The goal is nothing less than that God may be all in all.
We were warned that the words "Then cometh the end" meant sequence, "afterwards", not immediacy, and now we see that there are certain things that must be accomplished before the end is reached.
The reader will discover that there is a background of war in connection with every phrase of the kingdom in Scriptures. Passing a mass of detail concerning the kingdom of Israel, we find that "an enemy" is present in the record of the mysteries of the kingdom of heaven (Matt. 13:25,39), the preaching of the kingdom of God was associated with authority over the power of the enemy (Luke 10:9,19), and the translation of the Church of the One Body from the authority of darkness "into the Kingdom of His dear Son" (Col. 1:13) shows that the Mystery itself is no exception to the rule. The reign of Christ must continue until "all enemies" are completely subdued, and when this is achieved, the purpose of His reign and of His kingdom is attained. To perpetuate that aspect of kingship would be undispensational in the first degree, for it is evident from the teaching of Scripture that just as neither Priesthood, Temple, Altar or Sacrifice would ever have been introduced had there been no sin, so Kingship, Crown, Throne and Scepter would have found no place in the present creation had there been no enemy in view. The kingdom that will be delivered up at the end of the ages, will be the Mediatorial kingdom of the great King-Priest after the order of Melchisedec, who, it should be noted, appears on the page of Scripture when Abraham was returning "from the slaughter of the kings" (Heb. 7:1), a comment that is as inspired as the rest of the epistle, and intentionally links this King-Priest with war. Such is one aspect of the goal of the ages, the bringing in of perfect peace, by the subjugation of every man, that God may be all in all (1 Cor. 15:28).
We must remember the fact that when the kingdom is delivered up, it is delivered up by the SON to the FATHER, but the goal is not that the FATHER may be all in all, but that GOD may be all in all.
We joyfully acknowledge that which Israel in their blindness failed to see, that the Messiah Who came from themselves so far as the flesh was concerned, and Who, according to the Spirit, was declared to be the Son of God with power (Rom. 1:3,4), was at the same time. "Over all, God blessed forever." To this the Apostle adds his solemn "Amen". May all who read and believe, echo that "Amen" and rejoice to know that one day Israel shall look on Him Whom they pierced, the One, Who, even in the days of Isaiah, was named "The mighty God," and shall at last say of Him: "Lo this is our God; we have waited for Him, and He will save us" (Isa. 25:9). When the Son is made subject to the Father, the end is reached for which He, Who originally existed in the form of God, emptied Himself (Phil. 2:6,7). He emptied Himself of His glory by becoming man. He further humbled Himself by taking the form of a servant and stooped to the death of the cross. Because of this He has been exalted, and given the name which is above every name, and the goal of 1 Cor. 15:28, as well as the goal of Phil. 2:11, is that the supreme exaltation of the Son should be to the glory of God the Father. When this is achieved, the Son who is both Creator and Redeemer ascends the throne of Deity, He reassumes the glory that was His before the world began, and once more, as it was in the beginning, one God occupies the throne of the universe, all His Mediatorial titles Elohim, Jehovah, El Shaddai, Father, Son, Spirit, Comforter, being completely realized and fulfilled that God, such a God, the God of Creation, Providence, Purpose, Redemption, the God against Whom Satan dared to raise his hand, at last will be all in all. A great disservice has been rendered to the cause of truth by the quasi-philosophical employment of the word "persons" when speaking of the Godhead. This word "person" is the translation of the Greek work hypostasis, a word used three times in the epistle to the Hebrews. In chp. 11 no one could possibly translate the opening verse "Now faith is the person of things hoped for", the word substance being derived from the Latin meaning "to stand under" precisely as does the Greek hypostasis. Our acquaintance with the material world is mainly that of appearance; we do not get down to the underlying substance itself. So, in Heb. 1:3, we should read that Christ is "the Express Image of His substance," that is, He was "God manifest."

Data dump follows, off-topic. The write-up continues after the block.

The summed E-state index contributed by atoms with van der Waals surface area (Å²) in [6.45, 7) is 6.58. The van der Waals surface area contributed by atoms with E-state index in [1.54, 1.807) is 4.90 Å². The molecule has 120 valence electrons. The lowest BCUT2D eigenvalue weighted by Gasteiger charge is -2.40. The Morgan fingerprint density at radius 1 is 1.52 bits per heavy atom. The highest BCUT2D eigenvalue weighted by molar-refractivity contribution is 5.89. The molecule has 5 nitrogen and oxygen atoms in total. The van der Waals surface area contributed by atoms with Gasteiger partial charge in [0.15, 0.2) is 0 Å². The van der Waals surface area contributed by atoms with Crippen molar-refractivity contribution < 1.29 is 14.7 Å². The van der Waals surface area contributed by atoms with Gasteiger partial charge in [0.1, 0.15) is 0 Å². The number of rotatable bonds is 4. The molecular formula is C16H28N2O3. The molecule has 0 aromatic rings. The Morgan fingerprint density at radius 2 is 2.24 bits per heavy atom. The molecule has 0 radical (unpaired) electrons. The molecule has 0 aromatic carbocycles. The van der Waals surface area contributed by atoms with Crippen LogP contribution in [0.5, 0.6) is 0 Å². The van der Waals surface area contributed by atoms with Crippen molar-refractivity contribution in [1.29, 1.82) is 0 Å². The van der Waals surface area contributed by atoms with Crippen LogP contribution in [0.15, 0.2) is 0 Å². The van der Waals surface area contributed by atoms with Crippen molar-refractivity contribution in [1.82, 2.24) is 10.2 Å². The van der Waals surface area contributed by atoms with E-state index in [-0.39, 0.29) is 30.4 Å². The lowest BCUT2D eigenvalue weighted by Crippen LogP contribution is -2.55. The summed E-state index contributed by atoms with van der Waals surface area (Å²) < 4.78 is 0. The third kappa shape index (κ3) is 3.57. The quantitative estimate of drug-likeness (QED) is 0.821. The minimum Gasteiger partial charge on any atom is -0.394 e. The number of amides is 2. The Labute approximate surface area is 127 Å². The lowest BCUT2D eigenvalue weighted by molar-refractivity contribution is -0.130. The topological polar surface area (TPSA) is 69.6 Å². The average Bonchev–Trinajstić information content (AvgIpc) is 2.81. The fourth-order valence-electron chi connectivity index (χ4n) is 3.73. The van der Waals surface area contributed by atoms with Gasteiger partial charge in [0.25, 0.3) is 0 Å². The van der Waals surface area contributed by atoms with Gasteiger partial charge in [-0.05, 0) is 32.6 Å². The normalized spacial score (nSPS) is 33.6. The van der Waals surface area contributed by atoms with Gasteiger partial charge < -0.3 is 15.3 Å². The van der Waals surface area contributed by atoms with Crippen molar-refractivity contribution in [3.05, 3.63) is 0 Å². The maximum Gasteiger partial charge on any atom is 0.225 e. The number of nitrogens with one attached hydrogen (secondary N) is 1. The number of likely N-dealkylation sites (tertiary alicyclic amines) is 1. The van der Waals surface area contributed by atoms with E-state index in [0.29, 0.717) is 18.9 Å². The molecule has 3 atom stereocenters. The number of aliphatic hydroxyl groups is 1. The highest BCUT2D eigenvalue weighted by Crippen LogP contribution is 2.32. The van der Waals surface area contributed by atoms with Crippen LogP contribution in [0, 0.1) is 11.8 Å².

If we would but keep in mind the idea of someone acting the part of some particular character and speaking the words of the part "through a mask" we should have the scriptural symbol, as far as it can be revealed, of the One Invisible God, assuming at one time the office of the Creator, at another, that of Redeemer and Comforter, without befogging the mind and virtually believing either in three Gods, or denying the Trinity of the Scriptures. In the "person" of the Son, the humble God had played the part of Mediator, and when the glorious work of Mediator is accomplished, the "person" i.e. the mask, will be laid aside. At the consummation "The Son" will not be all in all, "The Father" will not be all in all, but GOD will be all in all.